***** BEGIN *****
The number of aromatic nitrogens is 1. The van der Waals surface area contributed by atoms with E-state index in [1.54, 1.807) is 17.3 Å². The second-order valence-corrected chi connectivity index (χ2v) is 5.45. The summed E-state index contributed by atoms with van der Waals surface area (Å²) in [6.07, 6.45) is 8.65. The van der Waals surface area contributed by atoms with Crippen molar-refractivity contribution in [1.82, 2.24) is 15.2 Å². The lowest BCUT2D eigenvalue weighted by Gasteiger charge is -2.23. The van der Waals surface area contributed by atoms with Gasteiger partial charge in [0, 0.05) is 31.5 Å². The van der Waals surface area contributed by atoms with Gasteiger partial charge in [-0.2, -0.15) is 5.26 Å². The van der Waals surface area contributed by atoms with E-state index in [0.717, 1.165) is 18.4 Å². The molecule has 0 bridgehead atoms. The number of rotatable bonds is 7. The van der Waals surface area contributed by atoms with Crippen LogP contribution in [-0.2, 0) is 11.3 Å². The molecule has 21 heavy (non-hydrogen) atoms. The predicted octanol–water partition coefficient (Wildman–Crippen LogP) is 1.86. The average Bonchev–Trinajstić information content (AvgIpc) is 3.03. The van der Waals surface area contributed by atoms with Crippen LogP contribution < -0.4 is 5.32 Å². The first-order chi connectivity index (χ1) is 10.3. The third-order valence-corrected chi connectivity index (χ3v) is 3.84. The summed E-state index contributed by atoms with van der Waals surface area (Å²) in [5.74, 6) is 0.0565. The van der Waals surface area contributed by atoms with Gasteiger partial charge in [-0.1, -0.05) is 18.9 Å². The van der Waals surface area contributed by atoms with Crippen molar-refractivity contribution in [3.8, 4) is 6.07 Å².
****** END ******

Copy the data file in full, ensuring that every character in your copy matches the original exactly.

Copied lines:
The number of aromatic nitrogens is 1. The van der Waals surface area contributed by atoms with E-state index in [1.54, 1.807) is 17.3 Å². The second-order valence-corrected chi connectivity index (χ2v) is 5.45. The summed E-state index contributed by atoms with van der Waals surface area (Å²) in [6.07, 6.45) is 8.65. The van der Waals surface area contributed by atoms with Crippen molar-refractivity contribution in [1.82, 2.24) is 15.2 Å². The lowest BCUT2D eigenvalue weighted by Gasteiger charge is -2.23. The van der Waals surface area contributed by atoms with Gasteiger partial charge in [0, 0.05) is 31.5 Å². The van der Waals surface area contributed by atoms with Gasteiger partial charge in [-0.2, -0.15) is 5.26 Å². The van der Waals surface area contributed by atoms with E-state index in [0.717, 1.165) is 18.4 Å². The molecule has 0 bridgehead atoms. The number of rotatable bonds is 7. The van der Waals surface area contributed by atoms with Crippen LogP contribution in [-0.2, 0) is 11.3 Å². The molecule has 21 heavy (non-hydrogen) atoms. The predicted octanol–water partition coefficient (Wildman–Crippen LogP) is 1.86. The average Bonchev–Trinajstić information content (AvgIpc) is 3.03. The van der Waals surface area contributed by atoms with Crippen LogP contribution < -0.4 is 5.32 Å². The first-order chi connectivity index (χ1) is 10.3. The third-order valence-corrected chi connectivity index (χ3v) is 3.84. The summed E-state index contributed by atoms with van der Waals surface area (Å²) in [5.74, 6) is 0.0565. The van der Waals surface area contributed by atoms with Gasteiger partial charge in [-0.1, -0.05) is 18.9 Å². The van der Waals surface area contributed by atoms with Crippen molar-refractivity contribution in [3.8, 4) is 6.07 Å².